International Space Station Status Report #02-53
4 p.m. CST, Friday, Dec. 13, 2002
Expedition Six Crew

Nearing the end of their third week on orbit, the crewmembers of the sixth expedition to the International Space Station have dug in to the agenda of scientific research laid out for their four-month tour of duty.

Early this week Commander Ken Bowersox, Flight Engineer Nikolai Budarin, and NASA ISS Science Officer Don Pettit completed the first of three rounds of sample collection for a Human Life Sciences experiment looking into the risk of kidney stone formation in astronauts during extended spaceflights. The investigation, developed by Peggy Whitson before her assignment on the Expedition 5 crew, tests whether the use of potassium citrate, which has been used successfully to combat kidney stones in people on Earth, decreases the occurrence of stone formation in astronauts during long periods in a microgravity environment. This week Bowersox, Budarin and Pettit also finished their first monthly session with an apparatus that measures pulmonary function, gathering data on possible adverse impacts from being in zero-g or in the lower-than-normal atmospheric pressure inside a spacesuit during a spacewalk.

On Thursday Pettit completed a scheduled monthly check of the GASMAP equipment in the Human Research Facility rack. The Gas Analyzer System for Metabolic Physiology analyzes gases in a crewmember's breath so flight surgeons can assess aerobic capacity; it also measures cardiac output and lung volume and efficiency.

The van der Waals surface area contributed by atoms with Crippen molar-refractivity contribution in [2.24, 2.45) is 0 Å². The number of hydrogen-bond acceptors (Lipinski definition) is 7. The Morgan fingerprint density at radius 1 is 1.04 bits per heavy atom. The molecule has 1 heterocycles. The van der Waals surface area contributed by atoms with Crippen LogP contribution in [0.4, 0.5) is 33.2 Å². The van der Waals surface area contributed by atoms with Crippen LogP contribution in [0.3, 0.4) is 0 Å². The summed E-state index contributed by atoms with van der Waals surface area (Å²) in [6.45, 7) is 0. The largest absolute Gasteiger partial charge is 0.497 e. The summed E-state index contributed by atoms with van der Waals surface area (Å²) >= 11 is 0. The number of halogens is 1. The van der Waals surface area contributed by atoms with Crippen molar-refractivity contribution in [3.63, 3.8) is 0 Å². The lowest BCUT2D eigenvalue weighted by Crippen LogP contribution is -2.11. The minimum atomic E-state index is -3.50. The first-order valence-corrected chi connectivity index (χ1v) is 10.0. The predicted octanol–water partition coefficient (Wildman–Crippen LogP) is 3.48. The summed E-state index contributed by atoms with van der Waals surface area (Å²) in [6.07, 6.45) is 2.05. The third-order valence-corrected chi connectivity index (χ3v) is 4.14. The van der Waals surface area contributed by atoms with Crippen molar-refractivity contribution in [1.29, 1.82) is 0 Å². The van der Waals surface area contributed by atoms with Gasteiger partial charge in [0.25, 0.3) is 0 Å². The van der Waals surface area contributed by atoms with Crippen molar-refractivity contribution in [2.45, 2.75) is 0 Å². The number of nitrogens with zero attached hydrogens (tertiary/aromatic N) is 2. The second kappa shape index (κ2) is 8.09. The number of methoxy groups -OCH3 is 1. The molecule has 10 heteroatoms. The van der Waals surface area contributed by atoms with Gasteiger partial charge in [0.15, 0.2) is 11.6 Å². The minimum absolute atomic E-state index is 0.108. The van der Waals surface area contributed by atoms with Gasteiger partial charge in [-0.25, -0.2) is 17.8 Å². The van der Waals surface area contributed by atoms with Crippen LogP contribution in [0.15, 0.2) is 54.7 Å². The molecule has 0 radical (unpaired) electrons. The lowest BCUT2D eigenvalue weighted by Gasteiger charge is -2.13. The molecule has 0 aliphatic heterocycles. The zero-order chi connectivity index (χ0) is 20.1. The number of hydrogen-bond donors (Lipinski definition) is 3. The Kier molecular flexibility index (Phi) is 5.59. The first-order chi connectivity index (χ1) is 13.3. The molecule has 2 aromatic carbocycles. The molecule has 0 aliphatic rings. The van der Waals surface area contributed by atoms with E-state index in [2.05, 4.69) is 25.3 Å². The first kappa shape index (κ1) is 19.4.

Flight control teams in Houston and Moscow continue to work on rescheduling the increment's only planned spacewalk, which was postponed this week. The spacewalk by Bowersox and Budarin, which includes tasks to continue outfitting the station's new P1 Truss but is not time-critical, is being considered for late January. The station's Expedition 5 crewmembers—Commander Valery Korzun, NASA ISS Science Officer Peggy Whitson, and Flight Engineer Sergei Treschev—completed their 185-day spaceflight Dec. 7 when the space shuttle Endeavour and its crew, after waiting out three days of poor weather, landed at Kennedy Space Center. Endeavour delivered Expedition 6 and the P1 Truss during its two-week mission. Korzun, Whitson and Treschev returned to the Johnson Space Center in Houston Monday to continue their physical rehabilitation after six months in weightlessness.

Information on the crew's activities aboard the space station, future launch dates, as well as station sighting opportunities from anywhere on the Earth, is available on the Internet at:

Details on station science operations can be found on an Internet site administered by the Payload Operations Center at NASA's Marshall Space Flight Center in Huntsville, Ala., at:

The next ISS status report will be issued on Friday, Dec. 20, or sooner if events warrant.


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